Predicting health related quality of life 6 months after stroke: the role of anxiety and upper limb dysfunction

Jacqui H Morris, Frederike Van Wijck, Sara Joice, Marie Donaghy

Research output: Contribution to journalArticlepeer-review

150 Citations (Scopus)


This study examined the role of anxiety and upper limb dysfunction, amongst other variables, as predictors of health related quality of life (HRQOL) 6 months after stroke. Method: Participants: Stroke survivors (n = 85) who had previously participated in a randomised controlled trial of a physiotherapy intervention. Dependent variable: HRQOL – Nottingham Health Profile (NHP). Predictor variables: Mood – Hospital Depression and Anxiety Scale; Upper Limb Functioning - Action Research Arm Test; Rivermead Motor Assessment; Activities of Daily Living – Modified Barthel Index; Clinical and demographic factors. Results: Anxiety and depression significantly predicted 49% of variance in overall HRQOL (p < 0.05), but only anxiety significantly predicted NHP pain (13% variance, p < 0.001), emotional reactions (41% variance, p < 0.001), sleep (19% variance, p = 0.02) and social isolation (23% variance, p = 0.02). Depression and anxiety together significantly predicted 30% variance in energy level (p < 0.001). UL motor impairment and activities of daily living predicted 36% of variance in NHP physical activity score (p < 0.001). Conclusions: This study indicates that where anxiety is assessed, it appears more important in determining HRQOL than depression. UL impairment and ADL independence predicted perceived physical activity. Management strategies for anxiety and therapy for UL recovery long after stroke onset are likely to benefit perceived HRQOL.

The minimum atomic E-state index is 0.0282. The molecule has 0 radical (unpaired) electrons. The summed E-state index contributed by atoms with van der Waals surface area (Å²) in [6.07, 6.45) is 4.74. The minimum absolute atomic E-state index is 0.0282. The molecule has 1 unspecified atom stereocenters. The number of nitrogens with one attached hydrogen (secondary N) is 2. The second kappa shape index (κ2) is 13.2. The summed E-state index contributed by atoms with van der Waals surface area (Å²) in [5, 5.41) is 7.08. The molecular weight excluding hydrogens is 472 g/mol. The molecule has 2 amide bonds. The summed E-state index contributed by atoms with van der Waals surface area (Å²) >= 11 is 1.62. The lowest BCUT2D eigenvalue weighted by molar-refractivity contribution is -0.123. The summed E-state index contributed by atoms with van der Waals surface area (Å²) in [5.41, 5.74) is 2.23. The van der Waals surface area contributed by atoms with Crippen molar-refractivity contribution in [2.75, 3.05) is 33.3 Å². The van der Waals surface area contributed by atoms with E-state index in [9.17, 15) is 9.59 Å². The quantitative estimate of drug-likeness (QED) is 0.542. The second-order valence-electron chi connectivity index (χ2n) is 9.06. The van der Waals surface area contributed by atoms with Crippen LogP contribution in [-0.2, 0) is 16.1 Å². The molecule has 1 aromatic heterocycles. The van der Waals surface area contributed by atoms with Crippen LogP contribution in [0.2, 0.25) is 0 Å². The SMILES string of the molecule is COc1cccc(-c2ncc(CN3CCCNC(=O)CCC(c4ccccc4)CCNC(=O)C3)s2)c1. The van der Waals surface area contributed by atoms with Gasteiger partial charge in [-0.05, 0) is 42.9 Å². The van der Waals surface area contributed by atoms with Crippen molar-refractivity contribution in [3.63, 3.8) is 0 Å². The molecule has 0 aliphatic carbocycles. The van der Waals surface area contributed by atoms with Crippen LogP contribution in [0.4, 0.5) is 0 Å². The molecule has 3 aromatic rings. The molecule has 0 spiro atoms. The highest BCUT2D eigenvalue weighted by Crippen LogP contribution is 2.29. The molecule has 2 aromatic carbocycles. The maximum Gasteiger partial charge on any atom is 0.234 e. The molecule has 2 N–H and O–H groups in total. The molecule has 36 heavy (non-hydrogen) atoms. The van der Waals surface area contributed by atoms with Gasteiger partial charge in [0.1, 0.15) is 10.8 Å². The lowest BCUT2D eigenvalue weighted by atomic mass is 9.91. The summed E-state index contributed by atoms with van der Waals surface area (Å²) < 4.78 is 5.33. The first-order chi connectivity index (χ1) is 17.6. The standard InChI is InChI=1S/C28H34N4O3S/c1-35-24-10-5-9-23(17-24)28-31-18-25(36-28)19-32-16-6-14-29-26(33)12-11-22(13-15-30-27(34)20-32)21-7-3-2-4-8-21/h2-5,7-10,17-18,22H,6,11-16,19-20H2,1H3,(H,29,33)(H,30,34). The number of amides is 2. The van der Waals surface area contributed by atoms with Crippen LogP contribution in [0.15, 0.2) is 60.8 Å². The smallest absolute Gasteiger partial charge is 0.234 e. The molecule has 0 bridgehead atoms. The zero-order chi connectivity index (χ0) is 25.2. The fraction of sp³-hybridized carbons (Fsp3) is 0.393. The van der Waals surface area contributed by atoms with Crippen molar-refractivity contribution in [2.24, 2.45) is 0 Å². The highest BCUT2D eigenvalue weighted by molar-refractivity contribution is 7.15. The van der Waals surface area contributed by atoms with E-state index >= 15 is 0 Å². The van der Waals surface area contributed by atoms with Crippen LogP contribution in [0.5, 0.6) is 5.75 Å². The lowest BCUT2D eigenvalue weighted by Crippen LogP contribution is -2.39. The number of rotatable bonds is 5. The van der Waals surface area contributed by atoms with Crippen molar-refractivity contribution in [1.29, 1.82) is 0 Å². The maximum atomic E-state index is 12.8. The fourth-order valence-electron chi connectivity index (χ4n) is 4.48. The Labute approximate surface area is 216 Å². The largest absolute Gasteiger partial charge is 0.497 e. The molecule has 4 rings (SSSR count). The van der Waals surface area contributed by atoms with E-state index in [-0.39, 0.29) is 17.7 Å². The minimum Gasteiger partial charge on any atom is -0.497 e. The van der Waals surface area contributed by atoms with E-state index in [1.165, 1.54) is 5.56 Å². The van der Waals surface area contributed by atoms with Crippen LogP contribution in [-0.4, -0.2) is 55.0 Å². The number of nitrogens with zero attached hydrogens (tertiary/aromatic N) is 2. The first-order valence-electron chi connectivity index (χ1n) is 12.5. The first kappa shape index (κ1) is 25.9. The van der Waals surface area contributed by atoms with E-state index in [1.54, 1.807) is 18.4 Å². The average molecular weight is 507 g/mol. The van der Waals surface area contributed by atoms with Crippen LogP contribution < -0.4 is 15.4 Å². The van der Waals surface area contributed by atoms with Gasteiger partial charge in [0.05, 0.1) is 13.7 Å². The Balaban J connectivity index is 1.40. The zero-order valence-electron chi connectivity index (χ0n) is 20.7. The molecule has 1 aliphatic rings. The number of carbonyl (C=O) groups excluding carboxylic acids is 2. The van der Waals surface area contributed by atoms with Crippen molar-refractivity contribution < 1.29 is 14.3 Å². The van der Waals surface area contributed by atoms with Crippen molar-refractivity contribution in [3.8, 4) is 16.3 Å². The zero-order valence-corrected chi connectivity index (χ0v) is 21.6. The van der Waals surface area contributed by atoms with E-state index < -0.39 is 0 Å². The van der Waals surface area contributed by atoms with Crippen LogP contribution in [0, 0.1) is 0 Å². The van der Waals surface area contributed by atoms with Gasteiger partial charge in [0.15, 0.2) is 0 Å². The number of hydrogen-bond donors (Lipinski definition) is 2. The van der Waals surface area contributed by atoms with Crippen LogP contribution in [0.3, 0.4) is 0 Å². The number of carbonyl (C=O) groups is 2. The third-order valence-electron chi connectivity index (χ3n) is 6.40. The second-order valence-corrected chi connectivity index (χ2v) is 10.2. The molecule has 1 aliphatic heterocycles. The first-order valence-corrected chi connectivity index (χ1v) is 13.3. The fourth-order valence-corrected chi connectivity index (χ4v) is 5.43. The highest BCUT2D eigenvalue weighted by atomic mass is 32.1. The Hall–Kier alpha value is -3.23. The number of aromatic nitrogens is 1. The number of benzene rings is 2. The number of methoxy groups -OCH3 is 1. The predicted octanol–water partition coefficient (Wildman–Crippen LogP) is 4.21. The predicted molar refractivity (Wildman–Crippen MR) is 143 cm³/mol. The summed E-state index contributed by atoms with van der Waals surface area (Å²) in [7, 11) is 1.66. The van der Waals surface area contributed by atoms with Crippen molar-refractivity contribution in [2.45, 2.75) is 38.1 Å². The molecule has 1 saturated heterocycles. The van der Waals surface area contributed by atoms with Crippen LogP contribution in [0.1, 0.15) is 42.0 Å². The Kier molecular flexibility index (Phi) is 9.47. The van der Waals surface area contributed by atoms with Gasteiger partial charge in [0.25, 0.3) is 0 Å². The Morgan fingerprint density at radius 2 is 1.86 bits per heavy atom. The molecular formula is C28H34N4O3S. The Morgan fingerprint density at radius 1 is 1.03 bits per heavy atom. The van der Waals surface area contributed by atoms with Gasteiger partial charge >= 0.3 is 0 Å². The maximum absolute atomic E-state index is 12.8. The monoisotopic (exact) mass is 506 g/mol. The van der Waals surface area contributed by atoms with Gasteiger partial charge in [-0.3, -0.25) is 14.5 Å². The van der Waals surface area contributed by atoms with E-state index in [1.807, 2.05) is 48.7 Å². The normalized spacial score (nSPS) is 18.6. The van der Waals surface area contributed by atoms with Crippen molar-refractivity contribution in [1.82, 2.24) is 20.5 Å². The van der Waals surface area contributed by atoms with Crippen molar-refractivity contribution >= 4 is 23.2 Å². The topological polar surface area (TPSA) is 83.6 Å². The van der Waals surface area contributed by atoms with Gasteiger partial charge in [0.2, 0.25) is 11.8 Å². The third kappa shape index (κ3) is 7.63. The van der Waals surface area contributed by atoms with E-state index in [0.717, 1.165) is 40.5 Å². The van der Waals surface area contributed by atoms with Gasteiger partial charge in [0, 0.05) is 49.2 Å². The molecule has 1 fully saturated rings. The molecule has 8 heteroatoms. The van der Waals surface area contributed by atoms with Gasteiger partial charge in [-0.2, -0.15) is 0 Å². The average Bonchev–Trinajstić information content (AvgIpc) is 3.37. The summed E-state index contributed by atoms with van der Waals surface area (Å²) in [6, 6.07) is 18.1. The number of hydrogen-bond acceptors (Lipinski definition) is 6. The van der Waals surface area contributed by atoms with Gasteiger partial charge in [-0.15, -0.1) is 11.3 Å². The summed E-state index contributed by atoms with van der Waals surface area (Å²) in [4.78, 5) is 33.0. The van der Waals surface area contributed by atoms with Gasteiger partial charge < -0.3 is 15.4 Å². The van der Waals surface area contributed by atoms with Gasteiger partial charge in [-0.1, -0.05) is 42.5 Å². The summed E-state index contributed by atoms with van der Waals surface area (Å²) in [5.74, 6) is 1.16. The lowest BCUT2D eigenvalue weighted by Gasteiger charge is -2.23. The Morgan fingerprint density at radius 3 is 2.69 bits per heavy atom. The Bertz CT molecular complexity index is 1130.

Original languageEnglish
Pages (from-to)291-299
Number of pages9
JournalDisability and Rehabilitation
Issue number4
Early online date12 Jun 2012
Publication statusPublished - Feb 2013


  • Stroke patients, anxiety
  • upper extremity
  • stroke rehabilitation


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